So I loved this post by Jeff Reints about assembling existing adventures into megadungeons:
how to make a megadungeon without really trying
"Like many DMs, I own a lot of published dungeons. And given the amount of free and cheap D&D material available on the interwebs, we all have access to approximately one gerjillion dungeons of various sizes and complexity. My method now is to plunder that archive and assemble my megadungeon out of bits and pieces of other dungeons."
Yes, this. I totally agree with this idea. Not the least of which is because I discussed doing this a while back (January 2012 to be precise):
"Copy Things, or, The World is Your Geomorph. If you like something on another map, copy it. Either use it as inspiration, or just use it. [. . . ] Need a watery cave? Find a watery cave in an adventure and use that. Need a temple? Just copy the temple. You don't need to honor the original creator's complete vision because you're not here for that. You're speeding up your mapping. You can use the whole thing, of course, but you don't have to."
A couple of places in Felltower are literally just tag-ends that lead to published game material. A couple of other places - includes Sterick's Prison - were just maps and concepts taken, along with much of the existing encounters, taken from published adventures. Sterick's Prison is just level two of S4 The Lost Caverns of Tsojcanth, complete with its go-and-return puzzle. And I started my campaign off with B2.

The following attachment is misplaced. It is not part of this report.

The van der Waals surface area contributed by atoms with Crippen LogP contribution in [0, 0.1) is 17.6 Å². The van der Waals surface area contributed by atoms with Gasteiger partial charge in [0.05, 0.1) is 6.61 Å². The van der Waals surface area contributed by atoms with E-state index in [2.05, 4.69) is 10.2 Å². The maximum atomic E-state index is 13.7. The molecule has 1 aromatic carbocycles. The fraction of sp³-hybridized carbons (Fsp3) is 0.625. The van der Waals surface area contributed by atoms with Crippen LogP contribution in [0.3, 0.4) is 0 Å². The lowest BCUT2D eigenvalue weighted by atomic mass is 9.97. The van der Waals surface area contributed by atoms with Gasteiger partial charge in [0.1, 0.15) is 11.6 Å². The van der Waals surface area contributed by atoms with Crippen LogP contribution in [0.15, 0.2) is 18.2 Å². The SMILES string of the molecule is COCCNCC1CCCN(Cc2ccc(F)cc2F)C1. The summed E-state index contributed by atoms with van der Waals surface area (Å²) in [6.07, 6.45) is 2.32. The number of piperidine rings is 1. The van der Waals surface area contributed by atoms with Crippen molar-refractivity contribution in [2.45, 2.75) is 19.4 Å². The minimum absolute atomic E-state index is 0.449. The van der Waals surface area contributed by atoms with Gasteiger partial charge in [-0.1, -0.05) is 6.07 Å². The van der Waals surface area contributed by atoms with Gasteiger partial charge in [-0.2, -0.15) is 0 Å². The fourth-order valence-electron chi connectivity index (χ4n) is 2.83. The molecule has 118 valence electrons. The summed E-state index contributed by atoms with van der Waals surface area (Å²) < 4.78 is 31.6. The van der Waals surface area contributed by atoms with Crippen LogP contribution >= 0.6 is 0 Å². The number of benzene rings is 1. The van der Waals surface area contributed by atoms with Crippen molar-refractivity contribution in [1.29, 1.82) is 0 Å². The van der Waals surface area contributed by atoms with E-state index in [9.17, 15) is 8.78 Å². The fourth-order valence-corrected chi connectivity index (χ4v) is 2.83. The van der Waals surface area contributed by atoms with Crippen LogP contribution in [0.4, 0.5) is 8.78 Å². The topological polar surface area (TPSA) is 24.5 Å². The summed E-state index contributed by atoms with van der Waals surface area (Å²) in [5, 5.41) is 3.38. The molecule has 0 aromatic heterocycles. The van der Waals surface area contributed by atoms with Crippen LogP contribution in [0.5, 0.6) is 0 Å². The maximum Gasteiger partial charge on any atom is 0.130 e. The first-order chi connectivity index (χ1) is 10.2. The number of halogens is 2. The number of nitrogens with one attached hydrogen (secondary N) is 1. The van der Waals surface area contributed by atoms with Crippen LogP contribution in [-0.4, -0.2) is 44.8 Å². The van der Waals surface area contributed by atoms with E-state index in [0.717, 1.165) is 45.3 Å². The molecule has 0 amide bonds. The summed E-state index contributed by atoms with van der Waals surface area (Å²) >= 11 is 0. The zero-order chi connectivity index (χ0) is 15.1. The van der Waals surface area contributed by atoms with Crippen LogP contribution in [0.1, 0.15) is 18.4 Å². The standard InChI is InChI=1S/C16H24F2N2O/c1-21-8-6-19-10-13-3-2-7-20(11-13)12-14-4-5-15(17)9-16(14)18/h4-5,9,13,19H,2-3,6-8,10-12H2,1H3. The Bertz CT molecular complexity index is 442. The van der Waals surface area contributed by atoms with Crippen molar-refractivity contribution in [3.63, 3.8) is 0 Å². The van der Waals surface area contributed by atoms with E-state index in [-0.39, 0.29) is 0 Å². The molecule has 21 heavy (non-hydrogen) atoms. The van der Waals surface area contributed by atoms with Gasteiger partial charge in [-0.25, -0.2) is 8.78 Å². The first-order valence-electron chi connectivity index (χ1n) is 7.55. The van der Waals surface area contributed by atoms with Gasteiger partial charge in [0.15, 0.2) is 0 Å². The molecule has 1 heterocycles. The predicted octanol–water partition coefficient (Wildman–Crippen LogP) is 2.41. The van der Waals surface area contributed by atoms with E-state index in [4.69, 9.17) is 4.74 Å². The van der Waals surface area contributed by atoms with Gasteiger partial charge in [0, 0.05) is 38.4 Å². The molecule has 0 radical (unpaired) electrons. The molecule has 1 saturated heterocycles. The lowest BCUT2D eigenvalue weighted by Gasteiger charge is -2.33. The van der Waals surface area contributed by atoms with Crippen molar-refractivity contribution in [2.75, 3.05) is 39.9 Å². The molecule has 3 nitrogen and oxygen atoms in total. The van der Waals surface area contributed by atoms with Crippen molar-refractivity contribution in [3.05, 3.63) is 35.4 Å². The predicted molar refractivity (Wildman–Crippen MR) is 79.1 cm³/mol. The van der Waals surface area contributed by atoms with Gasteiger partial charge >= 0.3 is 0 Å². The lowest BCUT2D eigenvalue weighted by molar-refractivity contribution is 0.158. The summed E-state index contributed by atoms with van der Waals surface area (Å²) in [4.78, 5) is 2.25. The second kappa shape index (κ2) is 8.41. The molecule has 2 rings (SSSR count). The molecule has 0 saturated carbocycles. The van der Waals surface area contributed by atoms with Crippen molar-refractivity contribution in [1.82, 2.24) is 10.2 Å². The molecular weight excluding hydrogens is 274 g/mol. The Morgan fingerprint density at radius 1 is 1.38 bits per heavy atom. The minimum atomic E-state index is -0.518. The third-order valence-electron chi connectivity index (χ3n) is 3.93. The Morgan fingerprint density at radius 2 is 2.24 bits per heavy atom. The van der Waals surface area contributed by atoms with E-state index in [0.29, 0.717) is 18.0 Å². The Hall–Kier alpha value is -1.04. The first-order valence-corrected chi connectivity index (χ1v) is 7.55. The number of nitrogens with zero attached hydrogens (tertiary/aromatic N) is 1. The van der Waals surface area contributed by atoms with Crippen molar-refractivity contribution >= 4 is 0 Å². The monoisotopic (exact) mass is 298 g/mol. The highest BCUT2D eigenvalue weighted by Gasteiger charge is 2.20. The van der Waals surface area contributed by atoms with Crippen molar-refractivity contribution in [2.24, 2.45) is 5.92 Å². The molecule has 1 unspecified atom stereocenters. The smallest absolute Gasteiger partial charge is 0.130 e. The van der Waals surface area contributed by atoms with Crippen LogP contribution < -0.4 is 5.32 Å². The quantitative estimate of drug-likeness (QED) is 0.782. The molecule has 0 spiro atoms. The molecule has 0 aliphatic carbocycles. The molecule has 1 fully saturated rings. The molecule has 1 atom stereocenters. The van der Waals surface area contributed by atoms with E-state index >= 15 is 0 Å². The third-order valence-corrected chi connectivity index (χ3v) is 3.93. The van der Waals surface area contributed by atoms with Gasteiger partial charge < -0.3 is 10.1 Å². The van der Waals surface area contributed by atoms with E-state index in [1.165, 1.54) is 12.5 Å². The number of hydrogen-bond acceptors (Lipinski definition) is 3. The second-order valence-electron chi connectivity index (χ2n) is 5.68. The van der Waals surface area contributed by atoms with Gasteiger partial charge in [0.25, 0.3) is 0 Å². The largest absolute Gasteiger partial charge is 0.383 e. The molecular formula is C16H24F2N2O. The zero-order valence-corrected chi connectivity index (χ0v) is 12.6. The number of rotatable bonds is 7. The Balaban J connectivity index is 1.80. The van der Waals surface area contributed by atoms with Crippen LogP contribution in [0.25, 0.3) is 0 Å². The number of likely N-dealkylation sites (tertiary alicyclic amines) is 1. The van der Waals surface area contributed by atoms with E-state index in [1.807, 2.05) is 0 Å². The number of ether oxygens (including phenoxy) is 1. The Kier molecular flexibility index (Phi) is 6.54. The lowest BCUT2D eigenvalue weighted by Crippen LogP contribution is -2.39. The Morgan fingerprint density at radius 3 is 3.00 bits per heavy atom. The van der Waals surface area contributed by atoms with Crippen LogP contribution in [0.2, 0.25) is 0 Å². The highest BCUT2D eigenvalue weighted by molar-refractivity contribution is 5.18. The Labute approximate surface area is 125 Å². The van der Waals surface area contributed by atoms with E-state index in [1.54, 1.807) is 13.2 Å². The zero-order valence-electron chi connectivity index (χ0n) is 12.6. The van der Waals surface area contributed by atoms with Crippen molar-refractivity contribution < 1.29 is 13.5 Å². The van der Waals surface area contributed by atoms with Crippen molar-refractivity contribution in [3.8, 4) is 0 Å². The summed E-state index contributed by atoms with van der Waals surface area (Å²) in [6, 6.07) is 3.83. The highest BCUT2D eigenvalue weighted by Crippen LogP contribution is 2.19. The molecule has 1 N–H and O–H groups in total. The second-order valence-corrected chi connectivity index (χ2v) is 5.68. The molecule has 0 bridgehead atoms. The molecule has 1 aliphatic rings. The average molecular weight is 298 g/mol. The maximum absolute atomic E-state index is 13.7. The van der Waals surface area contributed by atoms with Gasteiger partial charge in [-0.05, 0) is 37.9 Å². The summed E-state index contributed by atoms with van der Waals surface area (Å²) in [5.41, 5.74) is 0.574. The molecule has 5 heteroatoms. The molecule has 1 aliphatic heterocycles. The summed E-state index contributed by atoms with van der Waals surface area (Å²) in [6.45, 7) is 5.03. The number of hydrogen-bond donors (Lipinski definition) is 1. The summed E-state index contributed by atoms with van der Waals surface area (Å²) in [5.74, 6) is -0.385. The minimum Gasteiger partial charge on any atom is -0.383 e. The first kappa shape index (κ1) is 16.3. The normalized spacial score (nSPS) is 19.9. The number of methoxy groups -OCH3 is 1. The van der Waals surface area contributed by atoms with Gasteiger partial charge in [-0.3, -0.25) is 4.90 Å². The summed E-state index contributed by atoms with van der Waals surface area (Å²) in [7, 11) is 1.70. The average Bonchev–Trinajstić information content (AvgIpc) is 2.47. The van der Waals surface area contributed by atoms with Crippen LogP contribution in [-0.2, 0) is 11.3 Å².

I also used part of existing adventures for a couple of other encounters. I lifted a few rooms from published materials, re-used rooms from the Dungeon of Death complex I'd populated for my 1st edition GURPS game on the Forgotten Realms, and more. Copy, copy, copy.
This avoids one of the big pitfalls of "Other People's Megadungeons." If you know the source material well - if you've played and re-played T1, S4, C2, S2, A1, etc. over and over, it's not really that complex to mesh them up. You know the material, and you know why you chose them and chose to mash them up. The familiarity is there.
And it's not all that hard, really, to put some connective tissue between them and start running the game.
This is all much easier, too, if you run an AD&D-compatible class-and-levels game. You don't even have to change anything. Just plunk them down and go with them. Modify 10-20% of the encounters and I'll bet your players hardly recognize them.